Alpine Ski Teams Set Mountainous Expectations for Winter Season

Alpine Ski Teams Set Mountainous Expectations for Winter Season

By Devin Lachappelle – Contributing Writer

   Although the Farmington area has yet to see significant snowfall, members of UMF’s Alpine Ski teams are already hitting the slopes and training hard as they look to get a strong start to the season. They hope to eventually make a run for the United States Collegiate Ski & Snowboard Association (USCSA) National Championships in March.

   Jed Stevens, a Junior and a captain of the men’s team, is cautiously optimistic about this season. Stevens expects that both the men’s and women’s teams will put up strong performances despite a lack of upperclassmen racers.

Ben Higgins takes a practice run down Chicken Pitch, a steep section of trail at Sugarloaf Mountain
Credit: Ben Higgins

   “We have a very young ski team this year,” Stevens said. “Luckily for me, the majority of our team has an ample amount of experience in racing. My expectations for the team this year are high, but skiing is a tough sport, so we take on our season by going one race at a time.”

       Jess Freeborn, a sophomore and a captain of the women’s team, agreed with Stevens, and noted that she appreciated her teammates’ energy. “The women’s Alpine team is a young but vibrant team,” she said. “The team [is] extremely excited and eager to hit the snow.”

   Although her teammates have shown incredible enthusiasm about this alpine ski season, Freeborn said that she still likes to keep a careful eye on her fellow racers to make sure no one gets overwhelmed.

   “I help make sure everyone’s attending practices and in a good place emotionally and academically,” she said. “I have been called the team mom more than a few times!“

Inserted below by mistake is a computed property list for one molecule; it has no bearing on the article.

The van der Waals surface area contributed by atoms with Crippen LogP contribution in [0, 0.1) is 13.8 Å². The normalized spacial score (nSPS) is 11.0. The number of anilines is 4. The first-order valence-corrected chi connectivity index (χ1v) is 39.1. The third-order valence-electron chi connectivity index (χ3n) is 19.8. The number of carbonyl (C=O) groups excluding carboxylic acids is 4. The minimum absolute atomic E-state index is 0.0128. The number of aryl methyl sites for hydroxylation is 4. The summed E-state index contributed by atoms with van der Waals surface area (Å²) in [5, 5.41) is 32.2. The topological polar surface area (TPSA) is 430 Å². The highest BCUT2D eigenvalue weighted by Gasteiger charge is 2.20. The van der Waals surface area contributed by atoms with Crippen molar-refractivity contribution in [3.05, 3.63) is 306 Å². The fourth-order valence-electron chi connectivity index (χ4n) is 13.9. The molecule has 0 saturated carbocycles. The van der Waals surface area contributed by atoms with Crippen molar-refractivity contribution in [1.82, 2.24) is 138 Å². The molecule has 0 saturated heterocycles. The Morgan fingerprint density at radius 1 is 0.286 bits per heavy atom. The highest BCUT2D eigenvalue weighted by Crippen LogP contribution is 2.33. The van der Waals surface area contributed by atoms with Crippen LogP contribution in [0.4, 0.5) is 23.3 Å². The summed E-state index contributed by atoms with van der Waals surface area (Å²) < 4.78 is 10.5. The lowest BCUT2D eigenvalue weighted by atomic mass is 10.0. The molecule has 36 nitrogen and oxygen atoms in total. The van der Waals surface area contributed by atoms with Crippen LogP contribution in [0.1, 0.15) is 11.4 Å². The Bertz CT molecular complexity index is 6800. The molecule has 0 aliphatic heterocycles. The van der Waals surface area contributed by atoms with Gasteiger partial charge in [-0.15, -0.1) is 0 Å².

Ben Higgins, a recent transfer student from Currie College and a new addition to the men’s Alpine Ski team, was a bit more outspoken about his goals than Stevens and Freeborn were. “We’ve had nationals on our Google Calendar all year,” Higgins said, in reference to the USCSA Championships, which are held in New York at the end of the ski season.

   While the Alpine Ski teams don’t have official home racing venues, Stevens mentioned that he and his teammates train often at Titcomb Mountain, a small ski mountain located two miles from the school’s campus.

   “UMF and its snow sports teams have an excellent relationship with Titcomb Mountain,” Stevens said. “In my own personal opinion, Titcomb has one of the best trails for slalom races in the state of Maine.”

   Stevens also noted that Titcomb is particularly accommodating to UMF students, both for those looking to watch races and those looking to ski. “[Titcomb is] only ten minutes away and provides free skiing to all UMF students, [so] if you want to come watch us compete, this is the venue to do it,” he said.

   Stevens and Higgins mentioned that although it isn’t as close to campus as is Titcomb, Sugarloaf Mountain is a fantastic place to practice, given its substantial size and the difficulty of its trails.

    “Sugarloaf provides us with an opportunity to train on a large mountain with challenging terrain, which gives us a major edge in races held on difficult slopes,” Stevens said. “Once the season gets into full swing, this is our preferred training space for giant slalom [races].”

   Higgins agreed and said, “I would consider Sugarloaf to be part of our extended community here at UMF.” With laughter in his voice, Higgins continued, “It’s not too far away; if you give it a little bit of a lead foot you can get there pretty quickly.”

   The full schedules for the men’s and women’s alpine ski teams can be found at and, respectively.